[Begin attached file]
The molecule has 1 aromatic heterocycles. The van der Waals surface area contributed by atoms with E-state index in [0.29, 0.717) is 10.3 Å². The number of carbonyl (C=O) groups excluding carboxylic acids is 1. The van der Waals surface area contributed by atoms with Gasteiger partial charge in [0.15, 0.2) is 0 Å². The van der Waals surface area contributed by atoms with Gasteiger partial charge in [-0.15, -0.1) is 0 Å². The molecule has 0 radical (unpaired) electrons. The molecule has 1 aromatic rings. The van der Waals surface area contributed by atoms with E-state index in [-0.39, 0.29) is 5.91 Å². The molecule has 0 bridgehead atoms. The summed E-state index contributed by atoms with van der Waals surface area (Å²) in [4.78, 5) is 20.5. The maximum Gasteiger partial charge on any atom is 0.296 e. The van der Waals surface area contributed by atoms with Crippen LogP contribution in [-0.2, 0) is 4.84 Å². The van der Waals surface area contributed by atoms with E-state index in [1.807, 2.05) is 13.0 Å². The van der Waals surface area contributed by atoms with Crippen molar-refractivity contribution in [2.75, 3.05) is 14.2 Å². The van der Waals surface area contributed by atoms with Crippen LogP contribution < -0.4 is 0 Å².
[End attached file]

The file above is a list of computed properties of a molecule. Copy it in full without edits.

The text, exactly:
The molecule has 1 aromatic heterocycles. The van der Waals surface area contributed by atoms with E-state index in [0.29, 0.717) is 10.3 Å². The number of carbonyl (C=O) groups excluding carboxylic acids is 1. The van der Waals surface area contributed by atoms with Gasteiger partial charge in [0.15, 0.2) is 0 Å². The van der Waals surface area contributed by atoms with Gasteiger partial charge in [-0.15, -0.1) is 0 Å². The molecule has 0 radical (unpaired) electrons. The molecule has 1 aromatic rings. The van der Waals surface area contributed by atoms with E-state index in [-0.39, 0.29) is 5.91 Å². The molecule has 0 bridgehead atoms. The summed E-state index contributed by atoms with van der Waals surface area (Å²) in [4.78, 5) is 20.5. The maximum Gasteiger partial charge on any atom is 0.296 e. The van der Waals surface area contributed by atoms with Crippen LogP contribution in [-0.2, 0) is 4.84 Å². The van der Waals surface area contributed by atoms with E-state index in [1.807, 2.05) is 13.0 Å². The van der Waals surface area contributed by atoms with Crippen molar-refractivity contribution in [2.75, 3.05) is 14.2 Å². The van der Waals surface area contributed by atoms with Crippen LogP contribution < -0.4 is 0 Å².